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Virginia Journal of Education


NBCTs on the rise

WASHINGTON, D.C.-The ranks of National Board Certified Teachers (NBCTs) are growing steadily, according to statistics from the National Board for Professional Teaching Standards. Here are some of the organization's figures:

. The number of NBCTs has almost tripled during the past five years, moving from 23,930 in 2002 to nearly 64,000 in 2007.

. The states that had the most teachers earn national certification in 2007 were Florida (1,675), North Carolina (1,442), South Carolina (651), Illinois (511) and Washington (484). Virginia was seventh in 2007, with 285 teachers becoming nationally certified.

. Twenty-five states, including the District of Columbia, had an increase in NBCTs in 2007 of at least 20 percent compared with 2006.

. NBCTs now comprise at least 5 percent of the total teaching force in five states: North Carolina (13.5 percent), South Carolina (12.1 percent), Mississippi (8.7 percent), Florida (6.7 percent) and Delaware (5 percent).


Education Funding Often
Missing Districts
Where It's Most Needed

WASHINGTON, D.C.-Too many states in the U.S. are still providing the fewest resources to their school districts serving students with the greatest needs, according to an annual report by The Education Trust. In addition, the report lists Virginia as one of 16 states where the funding gap between high- and low-poverty districts actually grew between 1999 and 2005.

The report, called "The Funding Gap," examines the resources that are made available by states to school districts serving the highest percentages of low-income students and minority students and compares them with the resources provided to districts with the lowest percentages of such students.

There is evidence of some progress in the report, however. The Education Trust says that 10 states decreased their funding gap between 1999 and 2005, and in five states (Alaska, Massachusetts, Minnesota, New Jersey and Ohio), high-minority districts received at least $1,000 more per student than districts with the lowest percentages of minority students.

"This report delivers both bad and good news," says Kati Haycock, The Education Trust's president. "We hope that the bad news will shine a light on the work that must be done to make the promise of equal educational opportunity real. The good news will remind citizens and policymakers that unjust funding patterns are not carved in stone."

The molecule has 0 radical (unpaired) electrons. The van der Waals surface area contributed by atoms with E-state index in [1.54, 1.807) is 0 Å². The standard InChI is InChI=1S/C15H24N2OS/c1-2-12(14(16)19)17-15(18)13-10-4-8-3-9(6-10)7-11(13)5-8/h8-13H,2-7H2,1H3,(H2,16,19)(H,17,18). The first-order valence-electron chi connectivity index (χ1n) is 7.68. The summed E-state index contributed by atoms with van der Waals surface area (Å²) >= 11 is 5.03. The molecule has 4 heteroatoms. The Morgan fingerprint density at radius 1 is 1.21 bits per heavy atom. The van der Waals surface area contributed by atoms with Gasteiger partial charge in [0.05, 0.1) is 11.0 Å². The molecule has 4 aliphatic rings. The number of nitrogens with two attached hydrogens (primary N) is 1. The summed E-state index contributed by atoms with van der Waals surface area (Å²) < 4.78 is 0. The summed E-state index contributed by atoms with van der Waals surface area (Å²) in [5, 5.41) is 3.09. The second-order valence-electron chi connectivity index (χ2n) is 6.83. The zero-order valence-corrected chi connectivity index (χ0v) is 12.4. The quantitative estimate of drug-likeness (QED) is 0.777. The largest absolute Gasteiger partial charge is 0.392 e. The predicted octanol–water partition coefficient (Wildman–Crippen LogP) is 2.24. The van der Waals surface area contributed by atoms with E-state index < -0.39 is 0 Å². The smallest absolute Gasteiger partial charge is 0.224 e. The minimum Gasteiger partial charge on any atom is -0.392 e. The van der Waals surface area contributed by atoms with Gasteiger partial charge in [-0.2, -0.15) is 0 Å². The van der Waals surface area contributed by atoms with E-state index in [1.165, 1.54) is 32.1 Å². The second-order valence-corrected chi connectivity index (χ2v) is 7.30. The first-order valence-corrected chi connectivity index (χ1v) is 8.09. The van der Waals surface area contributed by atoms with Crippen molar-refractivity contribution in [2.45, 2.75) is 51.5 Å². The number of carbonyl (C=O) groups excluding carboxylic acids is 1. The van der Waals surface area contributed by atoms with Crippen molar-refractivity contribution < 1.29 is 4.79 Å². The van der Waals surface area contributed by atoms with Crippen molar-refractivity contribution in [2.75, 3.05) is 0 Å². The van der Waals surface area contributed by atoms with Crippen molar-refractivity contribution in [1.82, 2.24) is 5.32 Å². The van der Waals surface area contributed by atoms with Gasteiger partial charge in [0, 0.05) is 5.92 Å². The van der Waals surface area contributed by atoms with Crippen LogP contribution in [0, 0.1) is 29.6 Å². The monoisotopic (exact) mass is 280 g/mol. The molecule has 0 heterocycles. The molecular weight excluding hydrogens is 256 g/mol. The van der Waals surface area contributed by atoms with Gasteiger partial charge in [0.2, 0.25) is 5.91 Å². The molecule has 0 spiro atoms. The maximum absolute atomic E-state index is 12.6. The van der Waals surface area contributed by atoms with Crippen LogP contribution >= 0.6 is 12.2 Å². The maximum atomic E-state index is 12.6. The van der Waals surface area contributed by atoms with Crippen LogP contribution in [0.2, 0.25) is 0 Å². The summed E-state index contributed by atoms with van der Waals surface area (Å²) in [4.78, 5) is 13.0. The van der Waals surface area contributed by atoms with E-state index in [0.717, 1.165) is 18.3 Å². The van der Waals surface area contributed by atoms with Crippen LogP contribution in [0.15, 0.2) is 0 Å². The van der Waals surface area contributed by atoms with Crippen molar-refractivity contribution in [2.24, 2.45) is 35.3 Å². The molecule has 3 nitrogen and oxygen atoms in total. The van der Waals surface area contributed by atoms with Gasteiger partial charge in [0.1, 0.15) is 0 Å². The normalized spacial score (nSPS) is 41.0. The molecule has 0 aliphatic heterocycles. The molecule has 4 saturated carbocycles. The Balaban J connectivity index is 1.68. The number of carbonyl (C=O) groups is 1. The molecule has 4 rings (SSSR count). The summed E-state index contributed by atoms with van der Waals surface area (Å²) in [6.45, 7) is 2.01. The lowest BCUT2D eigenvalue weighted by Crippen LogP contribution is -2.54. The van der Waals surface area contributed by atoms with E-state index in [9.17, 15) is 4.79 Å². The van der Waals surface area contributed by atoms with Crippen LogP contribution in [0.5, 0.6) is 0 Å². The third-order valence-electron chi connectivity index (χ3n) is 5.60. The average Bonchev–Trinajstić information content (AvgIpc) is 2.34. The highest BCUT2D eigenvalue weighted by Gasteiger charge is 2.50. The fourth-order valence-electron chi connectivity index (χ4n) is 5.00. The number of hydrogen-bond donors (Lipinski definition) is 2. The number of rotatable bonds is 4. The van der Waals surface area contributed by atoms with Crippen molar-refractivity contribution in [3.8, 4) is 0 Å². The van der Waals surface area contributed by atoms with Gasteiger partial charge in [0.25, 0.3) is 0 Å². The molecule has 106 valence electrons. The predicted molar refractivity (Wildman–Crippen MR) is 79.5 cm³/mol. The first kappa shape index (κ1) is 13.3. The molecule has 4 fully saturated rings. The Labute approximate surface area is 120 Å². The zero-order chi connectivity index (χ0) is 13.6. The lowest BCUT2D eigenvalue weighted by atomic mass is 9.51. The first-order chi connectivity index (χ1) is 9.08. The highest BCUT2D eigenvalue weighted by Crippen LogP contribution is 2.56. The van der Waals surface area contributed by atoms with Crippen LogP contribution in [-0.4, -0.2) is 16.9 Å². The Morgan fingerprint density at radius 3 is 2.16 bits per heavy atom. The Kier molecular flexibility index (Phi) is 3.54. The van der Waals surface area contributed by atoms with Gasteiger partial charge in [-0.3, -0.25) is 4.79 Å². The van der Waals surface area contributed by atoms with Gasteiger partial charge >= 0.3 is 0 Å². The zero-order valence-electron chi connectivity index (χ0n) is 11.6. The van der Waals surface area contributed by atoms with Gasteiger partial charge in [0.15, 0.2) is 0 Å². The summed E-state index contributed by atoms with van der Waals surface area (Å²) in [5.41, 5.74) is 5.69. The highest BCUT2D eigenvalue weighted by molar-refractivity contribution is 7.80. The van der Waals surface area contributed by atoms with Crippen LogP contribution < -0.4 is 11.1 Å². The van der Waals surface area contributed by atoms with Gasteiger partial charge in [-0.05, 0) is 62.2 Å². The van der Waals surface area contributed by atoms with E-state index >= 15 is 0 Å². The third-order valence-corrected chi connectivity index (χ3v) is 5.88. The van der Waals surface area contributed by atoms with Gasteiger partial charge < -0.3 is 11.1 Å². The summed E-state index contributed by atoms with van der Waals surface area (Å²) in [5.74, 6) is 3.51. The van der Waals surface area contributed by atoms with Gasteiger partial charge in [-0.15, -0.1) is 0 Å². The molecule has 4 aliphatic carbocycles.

American Public
Supports the Arts

WASHINGTON, D.C.-While some policymakers may seem to disagree, a new national poll shows that the American public understands the importance of subjects such as art and music as young people seek to attain the skills needed to succeed.

In a random phone survey of 1,000 likely registered voters, co-sponsored by the NEA:

. 80 percent believe that arts education helps equip students with the imagination and critical, intellectual and personal skills they'll need in a global economy;
. 85 percent agree that just learning the basics, without an emphasis on being imaginative, creative and innovative, is insufficient in today's environment;
. 78 percent say that working for good scores on standardized tests doesn't motivate students to perform beyond the average and doesn't fully develop their imaginations;
. 87 percent believe that STEM (science, technology, engineering and math) education, when integrated with the arts, offers students essential skills to promote innovation.

"The poll confirms that voters understand two key problems with current education policy," says John Wilson, NEA's executive director. "There's too much attention paid to standardized testing and not enough to the arts and helping our children develop 21st-century skills."

Schools Must Reach Out
to Parents of ELLs

TEMPE, AZ-English language learners (ELLs) now make up more than 10 percent of the U.S. student population and have grown increasingly isolated from their English-proficient peers in the last decade, making parental involvement for such students critical work for schools.

In a new research brief, the Education Policy Research Unit at Arizona State University looks at some of the obstacles to parent involvement for ELL families, including the education level of the parents, the parents' inability to speak English, differences between home culture and school culture, and the view of some school officials that ELL parents lack the ability to be effectively involved.

The brief, entitled "Promoting ELL Parent Involvement: Challenges in Contested Times," goes on to offer several recommendations, among them supporting linguistically and culturally appropriate outreach programs to parents; using non-traditional approaches such as meeting clothing needs for ELL students; and sponsoring professional development programs for teachers.


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